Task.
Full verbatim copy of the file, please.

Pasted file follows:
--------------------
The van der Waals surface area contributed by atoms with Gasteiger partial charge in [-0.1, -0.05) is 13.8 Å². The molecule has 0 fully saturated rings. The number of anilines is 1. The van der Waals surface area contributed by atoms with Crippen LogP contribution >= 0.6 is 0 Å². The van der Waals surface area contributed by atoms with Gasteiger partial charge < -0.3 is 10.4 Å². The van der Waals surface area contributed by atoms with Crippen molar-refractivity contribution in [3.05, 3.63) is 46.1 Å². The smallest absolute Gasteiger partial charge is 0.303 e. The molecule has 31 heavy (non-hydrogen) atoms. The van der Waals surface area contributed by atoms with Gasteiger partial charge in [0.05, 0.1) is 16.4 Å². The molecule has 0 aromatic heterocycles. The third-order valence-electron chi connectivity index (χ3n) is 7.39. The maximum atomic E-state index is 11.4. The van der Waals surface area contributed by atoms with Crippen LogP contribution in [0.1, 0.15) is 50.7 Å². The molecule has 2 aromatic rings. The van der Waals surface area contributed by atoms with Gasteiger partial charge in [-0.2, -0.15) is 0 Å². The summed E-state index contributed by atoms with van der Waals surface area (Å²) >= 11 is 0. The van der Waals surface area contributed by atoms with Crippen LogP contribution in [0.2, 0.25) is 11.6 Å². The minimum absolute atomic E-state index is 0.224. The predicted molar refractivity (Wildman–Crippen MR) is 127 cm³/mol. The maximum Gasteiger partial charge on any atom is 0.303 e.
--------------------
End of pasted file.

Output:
The van der Waals surface area contributed by atoms with Gasteiger partial charge in [-0.1, -0.05) is 13.8 Å². The molecule has 0 fully saturated rings. The number of anilines is 1. The van der Waals surface area contributed by atoms with Crippen LogP contribution >= 0.6 is 0 Å². The van der Waals surface area contributed by atoms with Gasteiger partial charge < -0.3 is 10.4 Å². The van der Waals surface area contributed by atoms with Crippen molar-refractivity contribution in [3.05, 3.63) is 46.1 Å². The smallest absolute Gasteiger partial charge is 0.303 e. The molecule has 31 heavy (non-hydrogen) atoms. The van der Waals surface area contributed by atoms with Gasteiger partial charge in [0.05, 0.1) is 16.4 Å². The molecule has 0 aromatic heterocycles. The third-order valence-electron chi connectivity index (χ3n) is 7.39. The maximum atomic E-state index is 11.4. The van der Waals surface area contributed by atoms with Crippen LogP contribution in [0.1, 0.15) is 50.7 Å². The molecule has 2 aromatic rings. The van der Waals surface area contributed by atoms with Gasteiger partial charge in [-0.2, -0.15) is 0 Å². The summed E-state index contributed by atoms with van der Waals surface area (Å²) >= 11 is 0. The van der Waals surface area contributed by atoms with Crippen LogP contribution in [0.2, 0.25) is 11.6 Å². The minimum absolute atomic E-state index is 0.224. The predicted molar refractivity (Wildman–Crippen MR) is 127 cm³/mol. The maximum Gasteiger partial charge on any atom is 0.303 e.